The risk to children when Domestic Violence is occurring in the home is also considered neglect.

Physical abuse is when a parent or caretaker injures or traumatizes a child, and it’s not an accident. It also includes a parent’s or a caregiver’s failure to protect a child from another person who physically harms the child.

Sexual Abuse includes penetration or touching a child’s intimate parts, oral sex with a child, indecent exposure, using a child for prostitution, manufacturing child pornography, or any other sexual act performed in a child’s presence for sexual gratification. Child sexual abuse also includes a parent or caretaker failing to make reasonable efforts to stop child sexual abuse.

Emotional Abuse includes, but is not limited to, verbal assaults, ignoring and indifference, or constant family conflict.

Neglect includes any situation where a child does not receive proper care and/or is exposed to hazardous conditions such as drugs, domestic violence, or other issues, which threaten the child’s safety and wellbeing.

Who Should Report Allegations of Abuse or Neglect to The Children’s Services Division?

Some professions, including educators and law enforcement, are mandated by law to report suspected child abuse and neglect. Mandated reporters are people who come into contact with children and families through their job. Click below to learn which professionals are mandated reporters.

Penal Code Section 11165.7: Mandated reporters are required to report suspected child abuse and/or to a child protective services agency by filing a Mandated Reporter form within 36 hours of submitting an oral report. The following is a list (not all inclusive) of professionals who are Mandated Reporters:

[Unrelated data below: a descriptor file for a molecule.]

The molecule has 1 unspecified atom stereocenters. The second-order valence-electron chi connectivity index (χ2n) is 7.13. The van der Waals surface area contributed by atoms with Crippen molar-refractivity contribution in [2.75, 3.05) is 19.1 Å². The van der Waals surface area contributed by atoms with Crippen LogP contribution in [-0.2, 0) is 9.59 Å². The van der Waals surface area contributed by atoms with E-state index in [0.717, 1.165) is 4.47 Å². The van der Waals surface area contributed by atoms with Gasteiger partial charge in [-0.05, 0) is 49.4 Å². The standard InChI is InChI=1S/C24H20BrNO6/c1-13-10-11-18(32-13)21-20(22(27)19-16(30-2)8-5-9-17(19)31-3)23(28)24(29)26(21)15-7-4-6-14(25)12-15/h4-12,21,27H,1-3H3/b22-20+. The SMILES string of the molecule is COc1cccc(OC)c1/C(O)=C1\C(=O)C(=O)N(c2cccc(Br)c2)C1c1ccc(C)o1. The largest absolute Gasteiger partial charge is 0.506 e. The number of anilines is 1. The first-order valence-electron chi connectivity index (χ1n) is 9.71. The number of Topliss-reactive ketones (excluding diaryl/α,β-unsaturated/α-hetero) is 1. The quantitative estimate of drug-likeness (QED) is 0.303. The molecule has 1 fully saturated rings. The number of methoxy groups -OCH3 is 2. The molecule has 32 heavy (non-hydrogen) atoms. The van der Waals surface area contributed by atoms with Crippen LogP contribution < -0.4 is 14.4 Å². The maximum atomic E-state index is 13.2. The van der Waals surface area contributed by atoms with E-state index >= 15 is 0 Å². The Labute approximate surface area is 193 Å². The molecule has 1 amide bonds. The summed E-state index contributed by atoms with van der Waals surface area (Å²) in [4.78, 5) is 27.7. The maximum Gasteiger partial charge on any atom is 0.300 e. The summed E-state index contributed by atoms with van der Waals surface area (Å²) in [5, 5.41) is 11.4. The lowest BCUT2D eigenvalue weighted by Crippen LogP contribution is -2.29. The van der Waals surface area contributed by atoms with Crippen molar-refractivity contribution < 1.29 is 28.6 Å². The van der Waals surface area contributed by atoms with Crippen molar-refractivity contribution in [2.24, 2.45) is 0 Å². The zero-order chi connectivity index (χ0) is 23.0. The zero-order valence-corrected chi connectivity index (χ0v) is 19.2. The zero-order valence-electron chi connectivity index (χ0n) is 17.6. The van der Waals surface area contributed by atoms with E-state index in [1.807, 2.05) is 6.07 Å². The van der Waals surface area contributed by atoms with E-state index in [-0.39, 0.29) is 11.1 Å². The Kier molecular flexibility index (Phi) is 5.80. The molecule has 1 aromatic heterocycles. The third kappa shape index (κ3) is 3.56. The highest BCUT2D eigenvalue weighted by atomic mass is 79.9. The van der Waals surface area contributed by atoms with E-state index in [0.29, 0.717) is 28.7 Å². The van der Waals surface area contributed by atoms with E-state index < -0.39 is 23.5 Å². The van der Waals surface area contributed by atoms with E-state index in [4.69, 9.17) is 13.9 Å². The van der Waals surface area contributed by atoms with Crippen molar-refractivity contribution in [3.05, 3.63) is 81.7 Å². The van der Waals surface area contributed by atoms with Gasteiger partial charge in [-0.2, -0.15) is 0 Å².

• Anyone whose duties require direct contact and supervision of children.
  • Medical, dental and hospital personnel including: physicians, surgeons, dentists, residents, interns, podiatrists, chiropractors, licensed nurses, dental hygienists, optometrists, medical examiners, coroners, emergency medical technicians and paramedics.
  • Mental health professionals and counselors including: psychiatrists, psychologists, licensed and unlicensed marriage, family and child counselors and trainees and psychological assistants.
  • School officials and educators including: public, classified or private teachers, instructional aides or teacher’s assistants, administrative officers, supervisors of child welfare and attendance, administrators or employees of a county office of education or the California
  • Department of Education and school police.
  • Social service personnel including: public assistance workers, social workers, clinical social workers, child visitation monitors and county welfare employees.
  • Clergy including: priests, ministers, rabbis, religious practitioners, or similar functionary of a church, temple or recognized denomination or organization.
  • Day camp or child care providers including: public or private: administrators, licensees and employees of any youth center, youth recreational program, youth organization, licensed community care or child day care facility.
  • Commercial film and photographic print processors including: all employees who develop exposed negatives, slides, or prints.
  • Law enforcement personnel including: any employee of any police department, county sheriff’s department, and county probation department. This includes probation officers, parole officers, police officers, peace officers and custodial officers.
Where Do I Find Training About Child Abuse and Reporting?

Contact Hope Collaborative at www.hopecollaborative.org or (951) 686-1096

Mandated reporters may also access training online.